Al Mazyun was the group featured on the first evening. I had seen the group perform at the Mahrajan and had met its leader or Rais il-Firqa, Audh Said, who brought 17 musicians and dancers from Yemen to round out his troupe for the many performances they had scheduled for the Mahrajan season. Premier among the Yemeni performers is Salah Ahmad Rajeb a blind singer and ‘ud player and Qaisar Awad whose leadership of the group, even when he sits in the back row, is evident. Qaisar is a fabulous dancer and adds great dynamism to the “back row” of singers, clappers and exclaimers of “tashgia” or shouts of encouragement during performance.
Figure 2: Right to Left: ‘Audh Said, head of the Firqa Al Mazyun, Said Swilan, head of the stage, and Qiasar ‘Audh, one of the performers from Yemen, in front of the traditional house or Bait Turathi on the festival grounds.
Figure 3: Sheikh Ahmad positions the microphone for Salah Ahmad Rajeb, singer and ‘ud player.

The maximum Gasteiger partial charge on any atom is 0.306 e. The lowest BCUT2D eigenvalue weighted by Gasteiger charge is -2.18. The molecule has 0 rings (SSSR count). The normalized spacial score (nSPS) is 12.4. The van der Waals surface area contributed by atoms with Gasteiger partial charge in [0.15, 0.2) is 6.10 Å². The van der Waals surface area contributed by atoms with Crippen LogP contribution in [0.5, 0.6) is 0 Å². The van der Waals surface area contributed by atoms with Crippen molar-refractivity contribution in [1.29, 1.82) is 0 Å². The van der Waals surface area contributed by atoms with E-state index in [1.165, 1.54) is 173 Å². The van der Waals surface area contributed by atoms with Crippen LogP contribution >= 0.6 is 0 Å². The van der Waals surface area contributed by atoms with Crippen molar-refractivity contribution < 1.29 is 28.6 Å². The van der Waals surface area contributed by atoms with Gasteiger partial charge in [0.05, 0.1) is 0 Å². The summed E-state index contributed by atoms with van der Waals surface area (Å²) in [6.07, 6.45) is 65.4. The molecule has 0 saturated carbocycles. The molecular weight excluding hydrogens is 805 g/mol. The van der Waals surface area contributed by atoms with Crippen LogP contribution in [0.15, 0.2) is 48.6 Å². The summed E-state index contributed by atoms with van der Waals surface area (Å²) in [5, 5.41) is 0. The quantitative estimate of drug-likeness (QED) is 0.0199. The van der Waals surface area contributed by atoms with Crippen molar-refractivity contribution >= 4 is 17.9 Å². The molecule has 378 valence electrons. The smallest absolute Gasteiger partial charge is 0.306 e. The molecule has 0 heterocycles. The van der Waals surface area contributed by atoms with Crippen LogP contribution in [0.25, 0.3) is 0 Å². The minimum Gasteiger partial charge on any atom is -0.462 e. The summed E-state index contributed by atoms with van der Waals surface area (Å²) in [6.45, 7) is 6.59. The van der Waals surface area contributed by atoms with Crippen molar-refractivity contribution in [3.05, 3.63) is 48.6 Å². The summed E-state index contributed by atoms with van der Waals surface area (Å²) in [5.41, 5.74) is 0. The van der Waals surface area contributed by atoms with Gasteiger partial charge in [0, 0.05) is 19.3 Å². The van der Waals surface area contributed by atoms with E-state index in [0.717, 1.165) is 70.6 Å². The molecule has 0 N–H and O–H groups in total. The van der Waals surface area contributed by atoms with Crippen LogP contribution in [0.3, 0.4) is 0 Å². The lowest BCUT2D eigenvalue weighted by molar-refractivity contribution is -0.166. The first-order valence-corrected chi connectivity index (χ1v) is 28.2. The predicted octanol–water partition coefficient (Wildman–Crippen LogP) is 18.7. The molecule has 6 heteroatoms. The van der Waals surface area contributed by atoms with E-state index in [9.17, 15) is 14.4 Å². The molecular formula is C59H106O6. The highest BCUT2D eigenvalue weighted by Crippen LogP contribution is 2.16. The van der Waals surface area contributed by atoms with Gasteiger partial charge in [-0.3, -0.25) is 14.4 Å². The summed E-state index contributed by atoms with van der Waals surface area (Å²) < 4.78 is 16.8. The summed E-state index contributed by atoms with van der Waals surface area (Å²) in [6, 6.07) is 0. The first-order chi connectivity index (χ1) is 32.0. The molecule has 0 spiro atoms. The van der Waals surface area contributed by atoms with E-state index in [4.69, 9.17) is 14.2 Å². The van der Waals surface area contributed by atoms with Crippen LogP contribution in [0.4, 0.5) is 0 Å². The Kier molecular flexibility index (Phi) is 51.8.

The ensemble, Al Mazyun performed the many styles of music and dance that I have learned are distinctive to Oman’s southern Dhofar province, genres and styles that are shared, with some variations, with the Southern region of Yemen. Salah began most of his songs with an ‘ud taqasim and mawwal, instrumental and vocal improvisations, respectively, that are more characteristic of the Arabic music from “balad ish-sham” or the northern Arab world countries of Syria, Iraq, Lebanon, and Egypt. A musician’s musician, Salah Ahmad Rajeb, added more than a touch of Arab multi-nationalism to the performance and helped to evoke an atmosphere of tarab (or shared musical ecstasy or enchantment) among the crowd. The dynamic dancing by women, and men, and women and men together, who typically arose mid-song to dance, embodied patterned choreography in ways that looked completely natural.